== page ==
Basic research in the so-called Giotto project at the University of California, Berkeley resulted in the Logical Execution Time (LET) abstraction in the period 2000 – 2003. Research projects at the University of Salzburg, Austria, applied the LET from 2003 on and led to refinements so that the LET abstraction could be used in practice without significant computational and memory overheads. LET and its implications were thoroughly discussed at an embedded systems summer school in Salzburg with participants from academia and industry and with lectures from the ACM Turing award winners Niklaus Wirth and Joseph Sifakis:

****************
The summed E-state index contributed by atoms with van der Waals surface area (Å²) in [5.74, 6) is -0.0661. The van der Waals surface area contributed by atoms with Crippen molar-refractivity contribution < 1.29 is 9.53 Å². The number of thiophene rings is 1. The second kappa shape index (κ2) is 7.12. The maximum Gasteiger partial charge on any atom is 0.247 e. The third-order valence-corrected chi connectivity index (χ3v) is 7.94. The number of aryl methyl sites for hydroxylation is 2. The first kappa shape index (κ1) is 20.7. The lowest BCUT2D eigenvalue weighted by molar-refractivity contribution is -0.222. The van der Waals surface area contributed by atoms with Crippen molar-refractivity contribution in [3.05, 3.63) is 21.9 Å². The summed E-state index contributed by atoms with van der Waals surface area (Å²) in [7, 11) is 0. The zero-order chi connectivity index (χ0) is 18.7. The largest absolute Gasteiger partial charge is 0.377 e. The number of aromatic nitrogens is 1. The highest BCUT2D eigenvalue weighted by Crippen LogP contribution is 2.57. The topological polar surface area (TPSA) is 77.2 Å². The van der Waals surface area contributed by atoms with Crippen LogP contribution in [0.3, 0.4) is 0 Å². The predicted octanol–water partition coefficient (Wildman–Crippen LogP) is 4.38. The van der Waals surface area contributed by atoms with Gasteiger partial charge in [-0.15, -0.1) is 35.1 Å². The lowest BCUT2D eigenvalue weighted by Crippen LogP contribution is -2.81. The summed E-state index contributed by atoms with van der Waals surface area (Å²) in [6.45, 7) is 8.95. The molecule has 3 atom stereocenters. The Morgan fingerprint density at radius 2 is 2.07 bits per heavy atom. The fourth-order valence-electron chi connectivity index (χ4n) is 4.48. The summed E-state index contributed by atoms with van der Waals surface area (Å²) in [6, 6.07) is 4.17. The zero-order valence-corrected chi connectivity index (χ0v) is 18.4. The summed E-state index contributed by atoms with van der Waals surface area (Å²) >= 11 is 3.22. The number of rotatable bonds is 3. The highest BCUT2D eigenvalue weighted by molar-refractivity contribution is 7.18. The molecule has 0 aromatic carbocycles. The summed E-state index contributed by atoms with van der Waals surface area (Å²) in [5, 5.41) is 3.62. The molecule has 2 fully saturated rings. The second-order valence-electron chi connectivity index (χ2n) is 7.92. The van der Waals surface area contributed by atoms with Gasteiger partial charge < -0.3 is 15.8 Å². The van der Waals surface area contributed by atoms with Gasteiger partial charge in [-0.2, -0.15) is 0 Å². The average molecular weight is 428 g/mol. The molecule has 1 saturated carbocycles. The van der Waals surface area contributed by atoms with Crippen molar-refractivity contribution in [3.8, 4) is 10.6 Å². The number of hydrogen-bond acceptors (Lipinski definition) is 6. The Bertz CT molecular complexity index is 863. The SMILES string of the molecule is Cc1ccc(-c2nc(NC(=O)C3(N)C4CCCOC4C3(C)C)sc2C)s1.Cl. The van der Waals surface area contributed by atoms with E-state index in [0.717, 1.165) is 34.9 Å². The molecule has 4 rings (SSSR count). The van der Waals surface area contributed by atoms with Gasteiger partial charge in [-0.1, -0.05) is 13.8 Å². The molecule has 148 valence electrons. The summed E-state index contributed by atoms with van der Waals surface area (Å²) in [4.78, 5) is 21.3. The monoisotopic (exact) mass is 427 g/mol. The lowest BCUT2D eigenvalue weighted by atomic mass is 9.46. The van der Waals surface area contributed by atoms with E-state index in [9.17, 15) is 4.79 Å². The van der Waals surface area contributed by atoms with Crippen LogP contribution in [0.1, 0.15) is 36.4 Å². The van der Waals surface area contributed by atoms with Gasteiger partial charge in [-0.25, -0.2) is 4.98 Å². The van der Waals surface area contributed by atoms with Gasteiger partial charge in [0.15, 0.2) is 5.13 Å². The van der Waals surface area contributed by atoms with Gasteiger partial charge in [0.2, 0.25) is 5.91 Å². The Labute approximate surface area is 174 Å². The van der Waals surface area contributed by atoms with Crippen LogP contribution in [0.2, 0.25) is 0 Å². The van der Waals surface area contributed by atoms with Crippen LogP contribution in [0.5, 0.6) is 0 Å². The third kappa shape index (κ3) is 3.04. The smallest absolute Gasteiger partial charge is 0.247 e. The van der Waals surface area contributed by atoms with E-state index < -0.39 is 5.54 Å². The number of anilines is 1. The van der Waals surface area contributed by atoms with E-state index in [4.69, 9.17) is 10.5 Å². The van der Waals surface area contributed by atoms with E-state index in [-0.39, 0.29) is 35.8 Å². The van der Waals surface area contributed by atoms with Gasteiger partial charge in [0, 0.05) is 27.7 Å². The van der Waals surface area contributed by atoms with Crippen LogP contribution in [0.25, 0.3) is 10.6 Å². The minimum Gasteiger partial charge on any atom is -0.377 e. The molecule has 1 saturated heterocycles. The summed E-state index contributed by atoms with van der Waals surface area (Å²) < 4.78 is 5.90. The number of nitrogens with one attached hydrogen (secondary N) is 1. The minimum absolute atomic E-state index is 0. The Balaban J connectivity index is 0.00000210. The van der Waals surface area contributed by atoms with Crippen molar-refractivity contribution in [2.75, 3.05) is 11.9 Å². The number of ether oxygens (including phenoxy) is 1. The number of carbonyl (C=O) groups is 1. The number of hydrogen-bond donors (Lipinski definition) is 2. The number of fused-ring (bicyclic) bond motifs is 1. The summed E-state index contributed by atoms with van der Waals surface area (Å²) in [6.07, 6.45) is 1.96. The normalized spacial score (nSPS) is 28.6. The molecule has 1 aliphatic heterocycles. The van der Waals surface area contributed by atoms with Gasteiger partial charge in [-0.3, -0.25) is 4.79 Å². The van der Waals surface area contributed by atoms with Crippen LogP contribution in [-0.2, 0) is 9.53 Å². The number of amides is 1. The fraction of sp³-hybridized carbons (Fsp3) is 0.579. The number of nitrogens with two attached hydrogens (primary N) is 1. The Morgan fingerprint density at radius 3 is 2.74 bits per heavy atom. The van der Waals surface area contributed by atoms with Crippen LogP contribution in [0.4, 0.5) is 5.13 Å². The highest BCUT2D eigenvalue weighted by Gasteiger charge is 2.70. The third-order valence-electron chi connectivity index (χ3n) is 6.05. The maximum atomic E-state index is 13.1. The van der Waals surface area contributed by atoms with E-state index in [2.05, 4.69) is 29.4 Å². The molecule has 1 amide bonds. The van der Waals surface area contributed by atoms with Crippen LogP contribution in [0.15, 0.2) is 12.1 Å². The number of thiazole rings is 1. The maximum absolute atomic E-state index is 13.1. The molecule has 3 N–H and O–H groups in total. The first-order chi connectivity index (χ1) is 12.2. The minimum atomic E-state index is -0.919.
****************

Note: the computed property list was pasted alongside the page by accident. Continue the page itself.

From 2009 on TDL-LET was successfully used to model the timing behavior of Toyota's engine control system (ECS). The Validator tool was developed to compare the behavior of the conventional ECS and the TDL-based ECS. 
A special TDL subset was developed for safety-critical communication systems.

TDL for Daimler's

EQC series production

2016 – 2019

The TDL-LET is a basic software component of Daimler's next-generation electric vehicles that are shipped 2019/20. The Validator is deployed for Continental's functional developers world-wide in 2019.